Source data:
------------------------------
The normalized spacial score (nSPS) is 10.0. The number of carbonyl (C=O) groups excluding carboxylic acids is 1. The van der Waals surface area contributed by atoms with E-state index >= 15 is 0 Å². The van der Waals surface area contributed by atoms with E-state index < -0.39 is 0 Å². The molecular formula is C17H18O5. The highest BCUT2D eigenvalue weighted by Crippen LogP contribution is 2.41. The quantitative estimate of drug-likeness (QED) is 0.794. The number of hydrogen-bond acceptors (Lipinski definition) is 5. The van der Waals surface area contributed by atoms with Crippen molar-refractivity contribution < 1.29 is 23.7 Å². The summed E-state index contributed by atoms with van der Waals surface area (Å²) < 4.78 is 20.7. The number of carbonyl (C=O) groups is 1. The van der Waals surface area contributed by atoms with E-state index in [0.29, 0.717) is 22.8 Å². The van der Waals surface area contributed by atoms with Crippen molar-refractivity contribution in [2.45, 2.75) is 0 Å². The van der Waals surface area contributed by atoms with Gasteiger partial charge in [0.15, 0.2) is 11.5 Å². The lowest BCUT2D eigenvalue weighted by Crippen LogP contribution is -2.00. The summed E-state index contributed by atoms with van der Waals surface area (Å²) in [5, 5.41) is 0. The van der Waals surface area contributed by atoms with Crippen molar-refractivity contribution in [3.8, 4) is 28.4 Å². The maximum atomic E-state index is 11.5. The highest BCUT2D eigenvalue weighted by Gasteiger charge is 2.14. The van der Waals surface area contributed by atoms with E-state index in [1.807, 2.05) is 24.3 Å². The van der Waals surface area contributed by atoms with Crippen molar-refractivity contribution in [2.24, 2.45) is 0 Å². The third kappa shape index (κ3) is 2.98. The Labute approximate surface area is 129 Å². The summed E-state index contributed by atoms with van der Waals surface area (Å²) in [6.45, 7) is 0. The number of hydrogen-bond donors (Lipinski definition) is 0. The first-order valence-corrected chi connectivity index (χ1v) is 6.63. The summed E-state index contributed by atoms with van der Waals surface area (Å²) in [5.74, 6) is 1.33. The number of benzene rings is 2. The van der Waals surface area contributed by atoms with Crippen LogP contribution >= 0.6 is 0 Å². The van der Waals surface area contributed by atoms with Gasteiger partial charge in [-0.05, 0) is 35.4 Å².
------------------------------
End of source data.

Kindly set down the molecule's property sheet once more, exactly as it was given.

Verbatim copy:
The normalized spacial score (nSPS) is 10.0. The number of carbonyl (C=O) groups excluding carboxylic acids is 1. The van der Waals surface area contributed by atoms with E-state index >= 15 is 0 Å². The van der Waals surface area contributed by atoms with E-state index < -0.39 is 0 Å². The molecular formula is C17H18O5. The highest BCUT2D eigenvalue weighted by Crippen LogP contribution is 2.41. The quantitative estimate of drug-likeness (QED) is 0.794. The number of hydrogen-bond acceptors (Lipinski definition) is 5. The van der Waals surface area contributed by atoms with Crippen molar-refractivity contribution < 1.29 is 23.7 Å². The summed E-state index contributed by atoms with van der Waals surface area (Å²) < 4.78 is 20.7. The number of carbonyl (C=O) groups is 1. The van der Waals surface area contributed by atoms with E-state index in [0.29, 0.717) is 22.8 Å². The van der Waals surface area contributed by atoms with Crippen molar-refractivity contribution in [2.45, 2.75) is 0 Å². The van der Waals surface area contributed by atoms with Gasteiger partial charge in [0.15, 0.2) is 11.5 Å². The lowest BCUT2D eigenvalue weighted by Crippen LogP contribution is -2.00. The summed E-state index contributed by atoms with van der Waals surface area (Å²) in [5, 5.41) is 0. The van der Waals surface area contributed by atoms with Crippen molar-refractivity contribution in [3.8, 4) is 28.4 Å². The maximum atomic E-state index is 11.5. The highest BCUT2D eigenvalue weighted by Gasteiger charge is 2.14. The van der Waals surface area contributed by atoms with E-state index in [1.807, 2.05) is 24.3 Å². The van der Waals surface area contributed by atoms with Crippen molar-refractivity contribution in [2.24, 2.45) is 0 Å². The third kappa shape index (κ3) is 2.98. The Labute approximate surface area is 129 Å². The summed E-state index contributed by atoms with van der Waals surface area (Å²) in [6.45, 7) is 0. The number of hydrogen-bond donors (Lipinski definition) is 0. The first-order valence-corrected chi connectivity index (χ1v) is 6.63. The summed E-state index contributed by atoms with van der Waals surface area (Å²) in [5.74, 6) is 1.33. The number of benzene rings is 2. The van der Waals surface area contributed by atoms with Crippen LogP contribution >= 0.6 is 0 Å². The van der Waals surface area contributed by atoms with Gasteiger partial charge in [-0.05, 0) is 35.4 Å².